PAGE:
Problems tech can't solve
Tech can't fix it
Technology can solve any conundrum, right? Wrong. It almost goes without saying that gadgets can’t bring about world peace or rectify our current, deepening economic crisis, but there are also other, more pressing issues that it singularly fails to address.
Why is there never anything good on TV? How do we get lost despite possessing a sat-nav and having Google Maps on every device we own?
Do the robot
Mankind has long dreamed of sex with robots, although we're worried about the possibility of hard drive failure during congress with a droid - it might seize up and clutch on to you, ultimately having to be removed with a welding torch. But why does everything have to be about sex? We're sure ladies in particular would prefer some kind of "relationship droid", programmed to issue compliments about clothing and express its innermost feelings at least twice a day.
Viewers: why trawl through channel after channel of pap searching for a show you might like? A truly smart EPG would learn to pick out only the shows you desire. Thus, if you watched Top Gear more than twice, it'd never let you switch over from Dave, unless it detected a programme on another channel that featured a host clad in stonewash denim.
Don't drink and type
Picture this nightmare scenario: you wake up with a hangover and open your email or SMS sent folder to discover a message to your boss that ends: "...and another thing, I could do your job with my eyes closed, darling." A simple brethalysing tube to blow into on your computer or phone could end this misery today.
Don't fear the reaper
Tech can keep us healthy, but where's the cure for death? If we could simply reboot in the event of death, we'd be able to phone work and say, "Sorry, can't come in today, I've died. I'll be fine tomorrow, though."
Facebook second life
It can be tiring keeping up appearances on Facebook, MySpace, Bebo et al, having to talk to friends of friends who you once met in Asda and weeding out photographs of yourself tagged with the phrase "drunken moron". What we need is a Facebook bot that will make up a list of exciting hobbies and activities for you, reply to pokes with cheery missives about your perfect life - "Hey chap, just back from the Algarve, off to the gym now, speak soon!" - and buff all your photos to perfection, removing bags from eyes and stains from trousers without you ever having to waste time actually logging on.
Whether you're strapping electrodes to your beer belly or wobbling about on a PowerPlate, "low-effort" keep-fit devices still involve doing something you hate. What you need is a machine that will hypnotize you into actually enjoying running, jumping and all that healthy stuff.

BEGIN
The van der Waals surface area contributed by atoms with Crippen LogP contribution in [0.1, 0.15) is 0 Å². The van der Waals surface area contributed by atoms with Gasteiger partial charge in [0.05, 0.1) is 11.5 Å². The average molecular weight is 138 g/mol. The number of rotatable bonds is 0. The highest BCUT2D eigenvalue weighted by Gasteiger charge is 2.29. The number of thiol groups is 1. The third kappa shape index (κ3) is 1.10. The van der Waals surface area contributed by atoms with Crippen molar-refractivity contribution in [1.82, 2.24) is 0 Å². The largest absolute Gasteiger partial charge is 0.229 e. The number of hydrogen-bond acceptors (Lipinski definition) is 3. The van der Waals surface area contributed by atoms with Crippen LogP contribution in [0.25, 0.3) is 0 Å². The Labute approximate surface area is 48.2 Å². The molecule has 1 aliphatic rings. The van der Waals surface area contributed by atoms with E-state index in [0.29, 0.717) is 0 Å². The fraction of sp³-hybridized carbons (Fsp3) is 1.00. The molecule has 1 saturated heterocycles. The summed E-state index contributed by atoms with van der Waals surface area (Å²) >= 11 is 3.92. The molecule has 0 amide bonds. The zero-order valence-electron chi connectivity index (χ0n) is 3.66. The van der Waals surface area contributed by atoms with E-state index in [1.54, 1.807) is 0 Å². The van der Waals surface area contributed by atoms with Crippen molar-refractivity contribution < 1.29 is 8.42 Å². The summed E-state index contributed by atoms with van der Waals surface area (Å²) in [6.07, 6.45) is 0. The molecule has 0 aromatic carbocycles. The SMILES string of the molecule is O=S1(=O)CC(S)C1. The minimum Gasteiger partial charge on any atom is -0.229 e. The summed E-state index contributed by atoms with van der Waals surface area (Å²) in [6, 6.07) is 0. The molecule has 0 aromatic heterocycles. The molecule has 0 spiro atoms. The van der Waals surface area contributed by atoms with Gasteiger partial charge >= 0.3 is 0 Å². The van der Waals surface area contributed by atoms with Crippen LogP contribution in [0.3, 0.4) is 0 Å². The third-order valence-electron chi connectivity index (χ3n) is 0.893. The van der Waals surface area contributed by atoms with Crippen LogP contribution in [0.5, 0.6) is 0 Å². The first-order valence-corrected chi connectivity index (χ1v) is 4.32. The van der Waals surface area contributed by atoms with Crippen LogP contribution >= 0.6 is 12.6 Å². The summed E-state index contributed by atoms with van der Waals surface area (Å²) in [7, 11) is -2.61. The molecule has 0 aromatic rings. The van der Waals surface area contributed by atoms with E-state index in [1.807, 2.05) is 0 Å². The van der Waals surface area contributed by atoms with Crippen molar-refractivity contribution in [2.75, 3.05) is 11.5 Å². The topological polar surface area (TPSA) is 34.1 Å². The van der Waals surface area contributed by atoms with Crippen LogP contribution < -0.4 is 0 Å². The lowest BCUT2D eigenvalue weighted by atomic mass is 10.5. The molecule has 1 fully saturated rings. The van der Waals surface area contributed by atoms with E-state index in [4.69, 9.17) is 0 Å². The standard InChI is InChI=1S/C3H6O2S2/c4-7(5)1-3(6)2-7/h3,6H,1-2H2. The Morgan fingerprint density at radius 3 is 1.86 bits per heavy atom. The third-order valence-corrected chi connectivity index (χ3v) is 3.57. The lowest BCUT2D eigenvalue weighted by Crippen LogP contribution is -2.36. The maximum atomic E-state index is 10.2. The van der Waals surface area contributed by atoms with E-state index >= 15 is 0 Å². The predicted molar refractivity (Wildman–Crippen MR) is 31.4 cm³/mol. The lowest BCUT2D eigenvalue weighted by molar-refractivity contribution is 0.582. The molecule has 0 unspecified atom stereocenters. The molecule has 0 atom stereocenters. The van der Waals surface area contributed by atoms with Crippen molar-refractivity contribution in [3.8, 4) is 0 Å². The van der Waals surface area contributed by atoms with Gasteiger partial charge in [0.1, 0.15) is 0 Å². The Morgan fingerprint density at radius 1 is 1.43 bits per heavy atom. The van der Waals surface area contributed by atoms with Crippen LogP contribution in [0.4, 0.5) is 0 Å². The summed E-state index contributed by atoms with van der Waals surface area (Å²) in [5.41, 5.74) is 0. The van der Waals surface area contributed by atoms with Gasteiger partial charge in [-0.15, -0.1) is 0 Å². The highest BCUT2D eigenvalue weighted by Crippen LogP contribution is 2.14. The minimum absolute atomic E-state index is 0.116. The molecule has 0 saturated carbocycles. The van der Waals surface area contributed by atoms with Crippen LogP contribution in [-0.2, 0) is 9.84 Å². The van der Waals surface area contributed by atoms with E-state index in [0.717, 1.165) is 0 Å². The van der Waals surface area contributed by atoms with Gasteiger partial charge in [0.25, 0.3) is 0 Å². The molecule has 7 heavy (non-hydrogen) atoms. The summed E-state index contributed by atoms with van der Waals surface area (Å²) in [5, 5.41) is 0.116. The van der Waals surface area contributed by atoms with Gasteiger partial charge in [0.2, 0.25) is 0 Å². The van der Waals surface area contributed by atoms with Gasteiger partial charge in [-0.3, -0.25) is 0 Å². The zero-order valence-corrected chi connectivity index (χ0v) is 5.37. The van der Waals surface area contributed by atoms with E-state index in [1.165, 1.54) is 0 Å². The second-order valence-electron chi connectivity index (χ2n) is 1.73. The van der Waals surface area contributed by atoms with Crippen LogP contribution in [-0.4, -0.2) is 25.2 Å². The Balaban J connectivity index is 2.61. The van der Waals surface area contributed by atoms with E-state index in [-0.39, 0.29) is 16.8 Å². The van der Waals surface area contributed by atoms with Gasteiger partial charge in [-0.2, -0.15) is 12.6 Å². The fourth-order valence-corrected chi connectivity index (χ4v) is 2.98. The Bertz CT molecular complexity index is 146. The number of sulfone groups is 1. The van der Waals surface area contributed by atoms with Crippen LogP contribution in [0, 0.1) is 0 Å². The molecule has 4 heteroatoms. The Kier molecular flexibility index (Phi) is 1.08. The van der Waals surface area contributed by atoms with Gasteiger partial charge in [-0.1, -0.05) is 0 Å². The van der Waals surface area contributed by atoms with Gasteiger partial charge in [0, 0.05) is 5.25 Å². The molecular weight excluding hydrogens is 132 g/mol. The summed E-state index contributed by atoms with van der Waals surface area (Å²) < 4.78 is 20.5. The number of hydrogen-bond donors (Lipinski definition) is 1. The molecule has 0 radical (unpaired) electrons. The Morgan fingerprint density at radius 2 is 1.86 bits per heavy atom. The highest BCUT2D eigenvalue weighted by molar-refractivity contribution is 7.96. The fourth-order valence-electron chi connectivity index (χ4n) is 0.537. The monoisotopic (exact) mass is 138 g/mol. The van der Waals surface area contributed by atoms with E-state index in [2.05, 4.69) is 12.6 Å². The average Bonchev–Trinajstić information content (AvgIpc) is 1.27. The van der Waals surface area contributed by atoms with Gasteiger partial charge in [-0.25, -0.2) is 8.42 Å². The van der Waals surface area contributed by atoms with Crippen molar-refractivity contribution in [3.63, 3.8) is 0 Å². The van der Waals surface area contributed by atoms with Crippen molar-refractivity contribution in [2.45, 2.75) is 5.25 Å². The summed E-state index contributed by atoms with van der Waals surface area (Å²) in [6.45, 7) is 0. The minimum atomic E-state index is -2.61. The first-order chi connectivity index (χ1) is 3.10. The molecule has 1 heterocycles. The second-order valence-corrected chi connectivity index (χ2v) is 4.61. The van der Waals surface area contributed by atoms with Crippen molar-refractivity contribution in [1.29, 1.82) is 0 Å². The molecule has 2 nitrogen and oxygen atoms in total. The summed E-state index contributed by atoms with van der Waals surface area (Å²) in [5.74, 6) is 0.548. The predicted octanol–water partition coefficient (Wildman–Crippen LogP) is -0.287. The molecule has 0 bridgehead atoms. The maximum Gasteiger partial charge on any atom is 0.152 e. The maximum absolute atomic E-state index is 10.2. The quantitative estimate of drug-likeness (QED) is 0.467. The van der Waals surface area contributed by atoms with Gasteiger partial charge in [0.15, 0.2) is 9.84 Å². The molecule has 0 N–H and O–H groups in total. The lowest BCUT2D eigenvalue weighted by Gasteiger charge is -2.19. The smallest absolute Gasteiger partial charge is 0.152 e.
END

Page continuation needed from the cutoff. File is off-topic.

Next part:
Reality TV is a scourge, populated by shrill subhumans with the self-regard of Victoria Beckham and the interpersonal skills of Hitler. Let's banish these tools to a celeb culture equivalent of Second Life or World of Warcraft. The wannabes could busy themselves, hanging out in virtual nightclubs, voting each other out of virtual houses and killing each other with Level Six Blood Axes, while the rest of us get on with our actual lives...
Problems we never want solved
Technology can go too far. Anything that "helps" us to "work" more "efficiently" is not welcome here. The weather could one day be fixed and controlled, but then what would we Brits talk about? And finally, we wouldn't want to see heartbreak "cured", because without it, what would we do with all the country music?
Satnavs were meant to make our lives more stress-free, guiding us to our destinations with laser-like accuracy. Instead, they all too often leave us weeping with frustration, having gone through Leeds city centre for the third time as the satnav barks at us to, "Turn around where possible". Our solution: a satnav that releases a dose of laughing gas every time you take the wrong turning - you'd be happier than a cabbie who's just picked up the minister for immigration.
We want a Ramsay-Droid that whips up a fricasee of partridge whilst barking synthesised expletives. We want a Delia-o-bot that microwaves precooked mash and shows the "correct" way to make toast. We want them now.
The worst tech predictions
Proof that not everyone can be a tech Nastradamus.
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